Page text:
"The team did a great job with the strategy. Once we fix this bouncing, we're going to be right there in a race but we're losing over a season just with bouncing, for sure. 

"Or at least a second with bouncing… I'll be at the factory tomorrow. We've got to have some good discussions and keep pushing."

McLaren's car has also experienced bouncing problems and Daniel Ricciardo, who finished eighth, compared it to having his head knocked around like a basketball.

"You know when pro basketball players bounce the ball really low? That's what I felt like someone was doing to my helmet," he said.

"I know George has been vocal about it like it's not sustainable. I feel rattled. It's definitely not good. It's not good for our general health and well-being."

Lewis Hamilton suggested the problems with his Mercedes W13 were being exacerbated in Monaco on "the bumpiest track I've ever driven".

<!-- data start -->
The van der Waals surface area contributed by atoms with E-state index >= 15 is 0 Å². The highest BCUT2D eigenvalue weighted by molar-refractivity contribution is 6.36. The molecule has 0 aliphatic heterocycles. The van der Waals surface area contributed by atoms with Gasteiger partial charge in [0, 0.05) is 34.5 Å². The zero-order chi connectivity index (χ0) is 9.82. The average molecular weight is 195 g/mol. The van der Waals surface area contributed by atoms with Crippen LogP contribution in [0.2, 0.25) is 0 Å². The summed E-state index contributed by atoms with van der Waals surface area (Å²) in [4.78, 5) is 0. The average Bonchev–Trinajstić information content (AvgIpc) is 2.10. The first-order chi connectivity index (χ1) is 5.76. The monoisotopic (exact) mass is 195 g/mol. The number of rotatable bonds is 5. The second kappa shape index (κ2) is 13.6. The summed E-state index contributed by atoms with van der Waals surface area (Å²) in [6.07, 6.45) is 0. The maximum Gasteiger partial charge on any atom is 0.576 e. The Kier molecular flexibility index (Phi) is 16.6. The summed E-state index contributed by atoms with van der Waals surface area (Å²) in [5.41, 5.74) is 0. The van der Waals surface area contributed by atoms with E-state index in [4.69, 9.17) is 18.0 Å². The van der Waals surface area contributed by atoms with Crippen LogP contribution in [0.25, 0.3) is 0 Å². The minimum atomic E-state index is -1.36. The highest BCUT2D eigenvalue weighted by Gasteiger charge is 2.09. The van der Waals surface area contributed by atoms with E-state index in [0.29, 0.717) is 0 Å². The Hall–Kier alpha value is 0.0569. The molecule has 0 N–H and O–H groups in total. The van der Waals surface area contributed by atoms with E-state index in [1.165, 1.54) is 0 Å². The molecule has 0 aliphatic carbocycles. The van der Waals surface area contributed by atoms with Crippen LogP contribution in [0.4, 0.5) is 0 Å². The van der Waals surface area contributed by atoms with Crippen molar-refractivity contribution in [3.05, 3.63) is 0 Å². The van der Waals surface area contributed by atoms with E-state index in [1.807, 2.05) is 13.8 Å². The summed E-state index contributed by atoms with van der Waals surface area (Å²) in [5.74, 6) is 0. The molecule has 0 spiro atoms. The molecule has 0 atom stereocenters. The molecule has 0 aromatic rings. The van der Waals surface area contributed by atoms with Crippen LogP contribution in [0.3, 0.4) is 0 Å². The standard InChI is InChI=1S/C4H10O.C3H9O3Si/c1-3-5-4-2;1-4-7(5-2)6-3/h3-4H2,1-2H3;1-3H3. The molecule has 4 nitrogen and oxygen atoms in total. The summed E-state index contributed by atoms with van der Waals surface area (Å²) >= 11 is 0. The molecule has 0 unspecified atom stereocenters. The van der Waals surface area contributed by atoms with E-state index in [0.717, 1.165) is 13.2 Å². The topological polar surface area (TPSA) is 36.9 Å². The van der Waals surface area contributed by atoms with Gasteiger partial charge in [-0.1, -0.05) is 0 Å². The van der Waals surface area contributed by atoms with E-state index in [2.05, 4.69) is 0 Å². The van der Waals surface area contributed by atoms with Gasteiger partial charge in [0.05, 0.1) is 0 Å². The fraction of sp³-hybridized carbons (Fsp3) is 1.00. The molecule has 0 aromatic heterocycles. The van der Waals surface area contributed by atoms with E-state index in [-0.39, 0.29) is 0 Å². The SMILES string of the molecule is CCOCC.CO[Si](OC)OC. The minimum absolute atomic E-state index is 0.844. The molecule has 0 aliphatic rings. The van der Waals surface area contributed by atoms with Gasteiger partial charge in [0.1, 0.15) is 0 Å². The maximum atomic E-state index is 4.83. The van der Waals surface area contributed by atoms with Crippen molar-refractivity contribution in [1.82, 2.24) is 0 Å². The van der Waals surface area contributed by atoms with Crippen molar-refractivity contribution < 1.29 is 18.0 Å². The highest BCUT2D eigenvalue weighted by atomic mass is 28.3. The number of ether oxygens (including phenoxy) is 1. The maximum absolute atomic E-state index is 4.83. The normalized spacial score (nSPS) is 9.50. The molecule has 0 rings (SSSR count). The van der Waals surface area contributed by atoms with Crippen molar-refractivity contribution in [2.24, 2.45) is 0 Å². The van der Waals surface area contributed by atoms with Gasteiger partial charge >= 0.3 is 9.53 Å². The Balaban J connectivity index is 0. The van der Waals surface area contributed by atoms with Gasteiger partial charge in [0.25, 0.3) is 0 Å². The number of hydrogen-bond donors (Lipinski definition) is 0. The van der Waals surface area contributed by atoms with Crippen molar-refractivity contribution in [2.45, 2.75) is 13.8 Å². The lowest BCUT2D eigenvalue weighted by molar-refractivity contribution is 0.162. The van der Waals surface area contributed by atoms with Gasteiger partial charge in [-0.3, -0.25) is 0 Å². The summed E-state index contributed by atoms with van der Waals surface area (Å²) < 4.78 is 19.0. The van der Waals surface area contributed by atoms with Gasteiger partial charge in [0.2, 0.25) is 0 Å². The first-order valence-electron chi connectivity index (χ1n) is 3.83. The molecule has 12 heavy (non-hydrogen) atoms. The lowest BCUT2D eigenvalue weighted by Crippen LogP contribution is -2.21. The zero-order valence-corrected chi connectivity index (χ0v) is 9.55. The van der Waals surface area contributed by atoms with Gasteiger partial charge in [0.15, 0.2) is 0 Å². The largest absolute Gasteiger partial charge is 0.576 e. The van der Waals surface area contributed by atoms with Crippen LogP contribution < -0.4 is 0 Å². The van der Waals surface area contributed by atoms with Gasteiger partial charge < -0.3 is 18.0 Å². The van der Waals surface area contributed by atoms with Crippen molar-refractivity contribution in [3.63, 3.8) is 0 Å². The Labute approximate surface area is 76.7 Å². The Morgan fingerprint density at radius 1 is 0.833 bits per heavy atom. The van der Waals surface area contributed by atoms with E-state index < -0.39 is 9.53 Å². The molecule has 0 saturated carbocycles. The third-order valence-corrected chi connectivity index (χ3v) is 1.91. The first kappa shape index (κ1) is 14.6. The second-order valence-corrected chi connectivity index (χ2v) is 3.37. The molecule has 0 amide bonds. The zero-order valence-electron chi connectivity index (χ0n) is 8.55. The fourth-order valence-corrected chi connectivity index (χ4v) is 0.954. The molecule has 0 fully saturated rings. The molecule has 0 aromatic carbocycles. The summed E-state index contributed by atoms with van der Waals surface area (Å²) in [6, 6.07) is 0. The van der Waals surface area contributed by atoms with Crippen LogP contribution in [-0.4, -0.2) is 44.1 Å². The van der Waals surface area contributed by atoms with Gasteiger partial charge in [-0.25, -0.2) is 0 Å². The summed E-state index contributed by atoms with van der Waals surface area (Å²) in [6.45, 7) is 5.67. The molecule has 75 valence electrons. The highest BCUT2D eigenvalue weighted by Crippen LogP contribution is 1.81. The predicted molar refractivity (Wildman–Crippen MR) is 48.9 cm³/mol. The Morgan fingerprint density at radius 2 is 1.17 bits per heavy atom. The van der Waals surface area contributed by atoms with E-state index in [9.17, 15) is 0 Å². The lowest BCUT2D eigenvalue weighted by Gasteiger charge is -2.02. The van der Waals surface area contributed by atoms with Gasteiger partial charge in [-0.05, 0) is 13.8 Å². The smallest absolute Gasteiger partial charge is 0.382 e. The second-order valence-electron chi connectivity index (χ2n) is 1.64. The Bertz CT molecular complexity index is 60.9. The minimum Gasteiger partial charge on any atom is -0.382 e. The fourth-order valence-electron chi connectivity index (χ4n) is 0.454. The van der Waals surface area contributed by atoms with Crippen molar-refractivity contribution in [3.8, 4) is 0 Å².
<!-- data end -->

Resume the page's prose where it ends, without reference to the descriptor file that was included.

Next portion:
Seven-time Formula One champion Hamilton has endured a difficult season, complaining right from the outset about his "bouncing" 2022 car.

There had been some signs of progress in recent weeks, however, with Hamilton finishing fifth in Barcelona despite a first-lap puncture.

But things have taken another turn for the worse for the Silver Arrows in Monaco, where Hamilton finished in P10 in Friday's first practice session and P12 in the second.

The circuit itself has contributed, the Briton says, as he said: "Firstly, it's the bumpiest the track [has] ever been. It's probably the bumpiest track I've ever driven.

"So, one, that makes it difficult, and two, just generally our car bounces a lot.

"It's different bouncing to what we've experienced in the past; it's in the low speed also, but it's not aero[-related]. I think the bumps on the track just make it worse.

"I'm not really having to learn the track differently, just fighting the car. To put a lap together is... wow, holy c**p! I don't remember experiencing it like that before."

Team-mate George Russell was only a little better in P8 and P6, beaten in both sessions by McLaren's Lando Norris (P5 twice).

"I'm a little bit surprised to say we're ahead of Mercedes," Norris said. "I expected them to maybe be ahead of us at the minute.